If there is one thing that for which Thomas Piketty’s book, Capital in the Twenty-First Century, can unequivocally be given credit is bringing the subject of economic inequality to the forefront. Some question the relevance of the subject; after all, it’s logical to conclude that a system like Capitalism would produce economic inequality simply as the result of different outcomes related to both skill and luck. Isn’t it reasonable that a small group of people are bound to be wildly successful while the rest enjoy varying degrees of lesser success? In a system built on incentives, doesn’t it stand to reason that an exceptionally small handful of people would exhibit the rare combination of ambition, determination, drive, talent, and intelligence to reach the pinnacle of success as determined by wealth?
To me, it’s kind of odd that we accept this reasoning. In a world of abundance, why is it reasonable that some people have gross excesses of resources while others barely have any? Why are the Darwinian themes of competition and scarcity still playing out in a world in which those concepts have been rendered obsolete by technological advancement?
Capitalism encourages us to think in terms of winners and losers, “haves” and “have-nots.” This type of backwards thinking keeps people starving to death in a world that can easily produce plenty of food for all. It keeps people dying of exposure and disease in a world that can easily produce plenty of shelter and provide plenty of medical care for everyone. Why, as a species, are we still engaged in competition for resources when there are plenty to go around? What drives us to continue to engage in a system that produces a polarity of outcomes when it is no longer necessary to do so?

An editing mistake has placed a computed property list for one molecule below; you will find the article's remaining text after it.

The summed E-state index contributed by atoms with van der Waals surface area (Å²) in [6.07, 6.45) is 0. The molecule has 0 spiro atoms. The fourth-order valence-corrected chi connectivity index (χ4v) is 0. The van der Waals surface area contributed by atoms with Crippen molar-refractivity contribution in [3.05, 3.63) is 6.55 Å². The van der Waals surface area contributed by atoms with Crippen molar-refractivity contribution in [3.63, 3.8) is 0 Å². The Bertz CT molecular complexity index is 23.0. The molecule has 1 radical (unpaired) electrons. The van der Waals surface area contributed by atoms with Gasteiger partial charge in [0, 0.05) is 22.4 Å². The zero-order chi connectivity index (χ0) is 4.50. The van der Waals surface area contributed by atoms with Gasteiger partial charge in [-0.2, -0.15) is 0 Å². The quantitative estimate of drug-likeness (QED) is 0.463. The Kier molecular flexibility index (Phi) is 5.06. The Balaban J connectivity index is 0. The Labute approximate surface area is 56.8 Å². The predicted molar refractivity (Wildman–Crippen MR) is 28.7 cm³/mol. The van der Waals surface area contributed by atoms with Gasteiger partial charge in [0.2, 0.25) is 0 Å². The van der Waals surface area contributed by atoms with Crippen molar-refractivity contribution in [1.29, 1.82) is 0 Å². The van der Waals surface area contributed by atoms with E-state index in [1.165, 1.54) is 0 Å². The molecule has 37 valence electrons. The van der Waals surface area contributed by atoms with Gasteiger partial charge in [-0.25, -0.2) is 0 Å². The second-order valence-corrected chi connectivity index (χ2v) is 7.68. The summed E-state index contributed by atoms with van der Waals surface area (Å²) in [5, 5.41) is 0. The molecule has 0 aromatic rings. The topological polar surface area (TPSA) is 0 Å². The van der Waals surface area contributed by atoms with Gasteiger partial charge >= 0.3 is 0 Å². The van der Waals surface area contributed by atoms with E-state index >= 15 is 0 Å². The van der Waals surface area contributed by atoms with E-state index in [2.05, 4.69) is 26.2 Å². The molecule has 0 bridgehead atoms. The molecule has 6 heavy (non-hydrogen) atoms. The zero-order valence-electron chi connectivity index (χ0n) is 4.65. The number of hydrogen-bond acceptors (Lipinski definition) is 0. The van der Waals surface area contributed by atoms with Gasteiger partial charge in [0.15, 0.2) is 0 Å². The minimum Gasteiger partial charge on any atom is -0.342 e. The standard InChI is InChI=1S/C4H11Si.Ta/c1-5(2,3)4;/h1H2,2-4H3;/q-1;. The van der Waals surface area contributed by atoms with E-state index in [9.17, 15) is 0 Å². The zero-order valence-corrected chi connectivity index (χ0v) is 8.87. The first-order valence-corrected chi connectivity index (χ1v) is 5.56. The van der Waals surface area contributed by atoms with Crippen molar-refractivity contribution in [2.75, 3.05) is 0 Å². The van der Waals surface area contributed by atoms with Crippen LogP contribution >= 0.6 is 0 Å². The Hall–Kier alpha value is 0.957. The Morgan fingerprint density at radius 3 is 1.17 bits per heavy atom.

How can we advance as a species if we aren’t willing to overcome our most base instincts? How can we progress as a society when we are unwilling to overcome our animal impulses? There are some, particularly in the world of technology, who tout the ability of technology to provide for all yet relentlessly champion a Capitalist system that is built on the very premise of ensuring that the resources of our planet are accumulated by a select few at the expense of many. How can the conflicting concepts of abundance and competition co-exist?
The answer is that they can only exist artificially in a system maintained by coercion. Our economic and financial systems along with the legal systems protecting them are maintained by monopolies of force. The wealthy will say that the true monopolies are governments and that government bureaucracies are the cause of the distortions that allow the disparities in economic outcomes in our world. While that may be true, what they will not say is that they are the direct beneficiaries of those monopolies. Capitalism cannot exist without the benefit of arms. It is only with the threat of force that people will tolerate existing in a system that robs them of their time, effort, and passion.
The Currency Paradox is essentially about a fundamental contradiction in our economic system which is unsustainable. But what is truly unsustainable is maintaining an economic system built on the concepts of competition and scarcity in a world that has defeated those concepts. We live in a world of abundance now. When will our economics reflect that? More importantly, when will people wake up to this realization and stop accepting the flawed thinking that allows a select few to benefit at the expense of the many?
When will we, as a species, wake up?